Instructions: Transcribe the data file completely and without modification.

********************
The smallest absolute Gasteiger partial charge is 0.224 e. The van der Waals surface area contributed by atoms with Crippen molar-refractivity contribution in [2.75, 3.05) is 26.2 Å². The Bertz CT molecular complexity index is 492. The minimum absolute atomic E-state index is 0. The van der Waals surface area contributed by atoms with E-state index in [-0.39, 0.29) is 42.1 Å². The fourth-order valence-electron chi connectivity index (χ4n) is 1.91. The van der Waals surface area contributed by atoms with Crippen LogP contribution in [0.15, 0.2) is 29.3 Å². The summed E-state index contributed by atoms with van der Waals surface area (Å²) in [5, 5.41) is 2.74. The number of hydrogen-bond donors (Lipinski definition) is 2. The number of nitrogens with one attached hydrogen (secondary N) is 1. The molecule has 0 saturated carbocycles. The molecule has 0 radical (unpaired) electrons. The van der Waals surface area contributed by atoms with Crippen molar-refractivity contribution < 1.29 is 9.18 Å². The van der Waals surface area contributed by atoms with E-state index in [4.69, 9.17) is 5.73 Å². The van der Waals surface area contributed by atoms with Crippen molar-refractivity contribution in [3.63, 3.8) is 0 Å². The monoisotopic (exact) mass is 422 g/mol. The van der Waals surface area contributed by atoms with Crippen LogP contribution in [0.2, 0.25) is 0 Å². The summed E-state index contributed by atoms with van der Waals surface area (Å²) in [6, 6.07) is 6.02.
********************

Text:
The smallest absolute Gasteiger partial charge is 0.224 e. The van der Waals surface area contributed by atoms with Crippen molar-refractivity contribution in [2.75, 3.05) is 26.2 Å². The Bertz CT molecular complexity index is 492. The minimum absolute atomic E-state index is 0. The van der Waals surface area contributed by atoms with E-state index in [-0.39, 0.29) is 42.1 Å². The fourth-order valence-electron chi connectivity index (χ4n) is 1.91. The van der Waals surface area contributed by atoms with Crippen LogP contribution in [0.15, 0.2) is 29.3 Å². The summed E-state index contributed by atoms with van der Waals surface area (Å²) in [5, 5.41) is 2.74. The number of hydrogen-bond donors (Lipinski definition) is 2. The number of nitrogens with one attached hydrogen (secondary N) is 1. The molecule has 0 saturated carbocycles. The molecule has 0 radical (unpaired) electrons. The van der Waals surface area contributed by atoms with Crippen molar-refractivity contribution < 1.29 is 9.18 Å². The van der Waals surface area contributed by atoms with E-state index in [4.69, 9.17) is 5.73 Å². The van der Waals surface area contributed by atoms with Crippen molar-refractivity contribution in [3.63, 3.8) is 0 Å². The monoisotopic (exact) mass is 422 g/mol. The van der Waals surface area contributed by atoms with Crippen LogP contribution in [0.2, 0.25) is 0 Å². The summed E-state index contributed by atoms with van der Waals surface area (Å²) in [6, 6.07) is 6.02.